What is the role of history and Mental Status Examination (MSE) in the diagnosis of psychiatric disorders?

Updated: Sep 24, 2020
  • Author: Jeffrey S Forrest, MD; Chief Editor: David Bienenfeld, MD  more...
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The history and Mental Status Examination (MSE) are the most important diagnostic tools a psychiatrist has to obtain information to make an accurate diagnosis. Although these important tools have been standardized in their own right, they remain primarily subjective measures that begin the moment the patient enters the office.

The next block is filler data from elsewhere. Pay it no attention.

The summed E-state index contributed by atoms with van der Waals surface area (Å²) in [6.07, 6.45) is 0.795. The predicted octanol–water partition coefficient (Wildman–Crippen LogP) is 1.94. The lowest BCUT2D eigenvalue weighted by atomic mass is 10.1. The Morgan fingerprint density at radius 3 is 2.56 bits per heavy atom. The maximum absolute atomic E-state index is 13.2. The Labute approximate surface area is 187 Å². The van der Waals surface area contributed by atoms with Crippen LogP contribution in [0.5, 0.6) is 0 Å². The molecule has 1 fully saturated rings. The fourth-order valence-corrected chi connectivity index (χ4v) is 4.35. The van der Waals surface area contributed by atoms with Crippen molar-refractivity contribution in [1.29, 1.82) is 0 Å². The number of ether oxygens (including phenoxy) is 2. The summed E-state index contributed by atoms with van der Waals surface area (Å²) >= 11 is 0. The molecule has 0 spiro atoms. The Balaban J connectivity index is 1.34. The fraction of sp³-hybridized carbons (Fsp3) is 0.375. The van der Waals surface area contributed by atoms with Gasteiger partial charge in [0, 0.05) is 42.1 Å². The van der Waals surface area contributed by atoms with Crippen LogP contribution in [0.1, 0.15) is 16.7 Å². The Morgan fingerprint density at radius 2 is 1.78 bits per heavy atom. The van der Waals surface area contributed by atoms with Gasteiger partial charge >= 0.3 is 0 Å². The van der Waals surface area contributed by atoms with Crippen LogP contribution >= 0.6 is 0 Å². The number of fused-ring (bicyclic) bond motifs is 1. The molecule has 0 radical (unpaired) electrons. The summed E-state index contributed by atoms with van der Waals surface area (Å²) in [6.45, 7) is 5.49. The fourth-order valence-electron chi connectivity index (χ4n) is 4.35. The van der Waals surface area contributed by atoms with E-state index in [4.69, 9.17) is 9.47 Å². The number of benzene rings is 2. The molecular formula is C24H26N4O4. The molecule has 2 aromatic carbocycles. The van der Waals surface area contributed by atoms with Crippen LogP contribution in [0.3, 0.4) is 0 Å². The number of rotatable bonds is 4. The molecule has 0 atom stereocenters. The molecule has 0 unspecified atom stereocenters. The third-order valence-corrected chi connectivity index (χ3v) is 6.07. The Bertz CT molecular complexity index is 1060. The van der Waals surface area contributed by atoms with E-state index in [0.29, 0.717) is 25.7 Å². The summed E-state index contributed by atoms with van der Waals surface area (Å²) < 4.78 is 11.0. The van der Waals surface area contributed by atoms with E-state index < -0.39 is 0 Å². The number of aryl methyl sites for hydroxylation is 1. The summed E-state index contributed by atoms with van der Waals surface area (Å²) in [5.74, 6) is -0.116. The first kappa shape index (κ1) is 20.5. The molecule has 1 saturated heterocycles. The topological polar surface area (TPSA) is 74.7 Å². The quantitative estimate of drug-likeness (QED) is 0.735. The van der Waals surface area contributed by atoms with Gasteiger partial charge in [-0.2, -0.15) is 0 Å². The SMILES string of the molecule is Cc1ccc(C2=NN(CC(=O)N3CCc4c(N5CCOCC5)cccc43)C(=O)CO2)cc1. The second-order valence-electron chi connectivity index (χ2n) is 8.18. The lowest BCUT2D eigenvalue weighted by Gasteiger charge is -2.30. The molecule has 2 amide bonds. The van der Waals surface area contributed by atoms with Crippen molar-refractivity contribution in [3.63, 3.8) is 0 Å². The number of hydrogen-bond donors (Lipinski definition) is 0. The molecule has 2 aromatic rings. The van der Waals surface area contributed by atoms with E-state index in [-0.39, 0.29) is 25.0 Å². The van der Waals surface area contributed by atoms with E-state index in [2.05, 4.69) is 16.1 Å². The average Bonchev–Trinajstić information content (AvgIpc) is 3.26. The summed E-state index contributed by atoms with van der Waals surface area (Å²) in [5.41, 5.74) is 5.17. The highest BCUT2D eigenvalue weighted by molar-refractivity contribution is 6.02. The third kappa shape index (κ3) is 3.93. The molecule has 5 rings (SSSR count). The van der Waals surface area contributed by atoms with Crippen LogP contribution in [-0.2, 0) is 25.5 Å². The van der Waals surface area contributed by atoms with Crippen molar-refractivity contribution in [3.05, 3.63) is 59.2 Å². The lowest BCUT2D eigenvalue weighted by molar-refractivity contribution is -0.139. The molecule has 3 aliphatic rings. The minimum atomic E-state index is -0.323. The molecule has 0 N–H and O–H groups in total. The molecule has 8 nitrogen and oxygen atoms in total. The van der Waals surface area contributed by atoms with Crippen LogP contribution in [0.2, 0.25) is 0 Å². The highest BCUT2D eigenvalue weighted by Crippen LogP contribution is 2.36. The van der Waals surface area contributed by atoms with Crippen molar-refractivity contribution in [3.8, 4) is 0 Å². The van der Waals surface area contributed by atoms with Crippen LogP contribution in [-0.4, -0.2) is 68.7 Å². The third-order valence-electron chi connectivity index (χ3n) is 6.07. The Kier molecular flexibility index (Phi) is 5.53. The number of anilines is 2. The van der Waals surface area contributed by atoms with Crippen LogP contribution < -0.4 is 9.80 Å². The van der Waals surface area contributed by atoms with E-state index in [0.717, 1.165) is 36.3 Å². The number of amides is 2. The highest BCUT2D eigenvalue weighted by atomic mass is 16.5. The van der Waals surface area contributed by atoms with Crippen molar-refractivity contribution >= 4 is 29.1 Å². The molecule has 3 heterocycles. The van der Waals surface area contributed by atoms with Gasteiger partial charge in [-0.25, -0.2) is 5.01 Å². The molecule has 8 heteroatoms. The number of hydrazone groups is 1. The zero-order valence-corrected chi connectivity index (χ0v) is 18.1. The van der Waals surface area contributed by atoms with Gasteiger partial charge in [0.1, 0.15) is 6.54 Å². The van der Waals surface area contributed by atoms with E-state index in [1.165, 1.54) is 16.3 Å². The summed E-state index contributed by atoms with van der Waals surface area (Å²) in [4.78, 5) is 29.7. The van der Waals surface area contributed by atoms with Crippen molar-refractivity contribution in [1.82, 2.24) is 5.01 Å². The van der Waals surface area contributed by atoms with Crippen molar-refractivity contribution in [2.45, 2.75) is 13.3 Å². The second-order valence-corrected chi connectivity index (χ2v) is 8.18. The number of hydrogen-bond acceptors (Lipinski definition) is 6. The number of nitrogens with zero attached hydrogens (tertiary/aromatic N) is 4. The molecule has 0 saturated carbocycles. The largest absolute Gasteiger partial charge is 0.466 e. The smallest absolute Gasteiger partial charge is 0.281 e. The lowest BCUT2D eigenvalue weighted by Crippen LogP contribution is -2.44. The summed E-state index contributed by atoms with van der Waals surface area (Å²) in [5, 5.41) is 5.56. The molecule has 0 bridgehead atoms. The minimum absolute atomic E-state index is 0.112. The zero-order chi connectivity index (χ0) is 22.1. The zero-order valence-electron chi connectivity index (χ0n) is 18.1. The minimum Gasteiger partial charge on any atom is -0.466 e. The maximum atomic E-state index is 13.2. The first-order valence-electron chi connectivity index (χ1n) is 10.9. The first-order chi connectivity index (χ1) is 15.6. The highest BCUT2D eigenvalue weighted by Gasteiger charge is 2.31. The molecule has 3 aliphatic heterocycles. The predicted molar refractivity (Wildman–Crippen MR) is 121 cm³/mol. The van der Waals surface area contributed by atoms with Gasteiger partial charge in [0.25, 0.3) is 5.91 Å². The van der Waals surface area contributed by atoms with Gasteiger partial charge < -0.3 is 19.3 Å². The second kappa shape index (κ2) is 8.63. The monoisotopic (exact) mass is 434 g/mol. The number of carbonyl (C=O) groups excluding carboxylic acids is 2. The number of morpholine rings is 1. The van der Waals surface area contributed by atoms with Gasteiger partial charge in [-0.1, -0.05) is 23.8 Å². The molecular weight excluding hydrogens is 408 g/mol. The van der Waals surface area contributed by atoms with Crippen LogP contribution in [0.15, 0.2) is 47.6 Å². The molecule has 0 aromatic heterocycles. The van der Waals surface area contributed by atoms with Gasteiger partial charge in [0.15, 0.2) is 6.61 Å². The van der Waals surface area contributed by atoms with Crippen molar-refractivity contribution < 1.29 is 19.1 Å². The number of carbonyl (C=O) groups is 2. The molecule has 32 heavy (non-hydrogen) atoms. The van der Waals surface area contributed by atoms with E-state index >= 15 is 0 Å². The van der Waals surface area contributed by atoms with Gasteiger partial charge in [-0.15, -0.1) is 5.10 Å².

Pinel stated "To seize the true character of mental derangement in a given case, and to pronounce an infallible prognosis of the event, is often a task of particular delicacy, and requires the united exertion of great discernment, of extensive knowledge and of incorruptible integrity." This exemplifies the importance of the mental status examination to the practice of psychiatry. The clinician must pay close attention to the patient's presentation, including personal appearance, social interaction with office staff and others in the waiting area, and whether the patient is accompanied by someone (ie, to help determine if the patient has social support). These first few observations can provide important information about the patient that may not otherwise be revealed through interviewing or one-on-one conversation. [1]

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